Hi there! Welcome to today's stop for the blog tour for Angela Misri's Thrice Burned, the second in the Portia Adams Adventures trilogy. If you like mysteries and historical fiction, and clever heroines who are keen on problem-solving, then look this series up. Thanks so much to Fierce Ink Press for the blog tour and thanks so much to Angela for answering my rambling question. :)
One of the things you notice, or that I notice, when reading a mystery is how the author weaves in all the clues. They're left like breadcrumbs for the reader to snatch up and piece back together to form an entire loaf for bread. But you still have to keep an eye out for red herrings. The author can't make it too easy or else the reader is left unsatisfied. They also can't make it too hard and leave the reader frustrated. How difficult is it to write a mystery that reveals just enough as the detective investigates? Do you go in knowing how it will all end? Or can you piece it together along the way? Apologies if I'm asking you to reveal any mystery writer trade secrets. ;)
A good question! I don't know how other mystery writers construct their stories, but I start with the crime and work outwards from there. So if I decide my crime is a series of arsons (like in Thrice Burned) then I pull out from there to who would benefit from lighting fires and who would suffer. That helps me identify my victims and perpetrators. From there I come up with the evidence left behind at this particular crime - so in the case of arson, the burned remnants of the victim, perhaps hints of an accelerant, that kind of thing. Then the key part - I decide which of these pieces of evidence are obvious (these are found by the police and revealed to the reader), and which are only discovered by my detective. Only then do I wrap my story around the mystery.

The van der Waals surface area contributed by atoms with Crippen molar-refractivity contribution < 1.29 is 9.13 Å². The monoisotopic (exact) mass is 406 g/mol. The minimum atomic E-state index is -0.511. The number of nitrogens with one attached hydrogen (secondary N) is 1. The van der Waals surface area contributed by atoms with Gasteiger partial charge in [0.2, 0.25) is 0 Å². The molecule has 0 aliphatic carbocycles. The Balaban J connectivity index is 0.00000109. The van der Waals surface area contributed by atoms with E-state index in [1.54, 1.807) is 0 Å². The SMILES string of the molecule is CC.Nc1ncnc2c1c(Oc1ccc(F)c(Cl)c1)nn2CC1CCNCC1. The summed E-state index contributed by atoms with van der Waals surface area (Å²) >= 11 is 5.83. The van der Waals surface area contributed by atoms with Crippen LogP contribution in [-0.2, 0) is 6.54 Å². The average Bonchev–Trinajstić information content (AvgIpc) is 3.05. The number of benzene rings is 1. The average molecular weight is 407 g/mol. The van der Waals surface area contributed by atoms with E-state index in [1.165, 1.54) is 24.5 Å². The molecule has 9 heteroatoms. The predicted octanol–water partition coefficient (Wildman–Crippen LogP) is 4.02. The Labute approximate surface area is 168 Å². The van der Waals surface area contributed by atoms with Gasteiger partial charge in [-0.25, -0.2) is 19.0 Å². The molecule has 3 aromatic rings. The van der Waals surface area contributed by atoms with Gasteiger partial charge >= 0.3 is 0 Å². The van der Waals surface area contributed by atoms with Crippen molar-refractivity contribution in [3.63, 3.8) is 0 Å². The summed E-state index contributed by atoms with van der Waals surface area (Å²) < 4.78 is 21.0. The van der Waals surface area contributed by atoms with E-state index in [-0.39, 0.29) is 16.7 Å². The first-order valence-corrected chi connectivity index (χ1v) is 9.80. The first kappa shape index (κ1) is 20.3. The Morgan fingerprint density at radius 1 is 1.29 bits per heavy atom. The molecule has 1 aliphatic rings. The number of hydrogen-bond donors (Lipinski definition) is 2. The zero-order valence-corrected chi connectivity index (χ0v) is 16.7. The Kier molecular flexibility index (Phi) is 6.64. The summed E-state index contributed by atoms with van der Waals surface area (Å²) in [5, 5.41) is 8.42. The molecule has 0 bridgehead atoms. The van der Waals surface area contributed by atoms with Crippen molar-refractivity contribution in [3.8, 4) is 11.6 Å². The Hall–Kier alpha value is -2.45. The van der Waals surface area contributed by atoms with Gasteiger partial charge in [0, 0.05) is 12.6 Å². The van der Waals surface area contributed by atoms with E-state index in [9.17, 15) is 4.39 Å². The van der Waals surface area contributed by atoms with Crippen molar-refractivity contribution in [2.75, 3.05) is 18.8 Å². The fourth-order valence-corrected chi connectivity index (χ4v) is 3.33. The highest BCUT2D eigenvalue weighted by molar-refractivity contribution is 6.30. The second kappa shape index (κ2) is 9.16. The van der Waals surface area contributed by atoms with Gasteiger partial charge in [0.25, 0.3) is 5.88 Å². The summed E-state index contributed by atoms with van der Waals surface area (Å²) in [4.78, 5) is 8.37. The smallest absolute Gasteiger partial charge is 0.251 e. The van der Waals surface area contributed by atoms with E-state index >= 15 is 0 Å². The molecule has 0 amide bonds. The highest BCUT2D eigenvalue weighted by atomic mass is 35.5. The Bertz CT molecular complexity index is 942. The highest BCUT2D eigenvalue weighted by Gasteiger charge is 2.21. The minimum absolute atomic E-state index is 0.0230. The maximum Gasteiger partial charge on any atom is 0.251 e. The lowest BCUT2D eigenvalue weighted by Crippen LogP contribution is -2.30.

I made a video about my process: https://www.youtube.com/watch?v=Cm93_Cjmylc
But this isn't a foolproof process. That's why you need beta readers and editors to read through your story before it goes out to the public. Often the clues seem obvious to me as the writer, but someone else reading it is able to actually tell me if I've given them enough. In my writing I find that I seem to err on the side of not making it easy enough, so I usually have to bring more clues onto the page. I don't think I've ever written a mystery where a reader comes back complaining that I’d made it too easy. Trust me, if I make it easy, I mean it to be and that wasn't the real mystery in my story. A good example is Mrs. Jones in Jewel of the Thames. That she was actually Irene Adler from the original canon was not a mystery I was trying to keep from my readers, I wanted them to figure that out as soon as they could. It was a mystery for Portia because she isn't a Sherlock Holmes aficionado - she's just an orphaned girl who has been handed the keys to 221 Baker Street. The real mysteries in Jewel were who was stealing the jewels, and why Elaine Ridley had become a recluse, and where the missing girl on the train went. Irene Adler/Jones and her big reveal is a story-arc that reverses the norm: where my reader actually knows more than my detective.
Thanks again to Angela. Go check out Jewel of the Thames and Thrice Burned! :)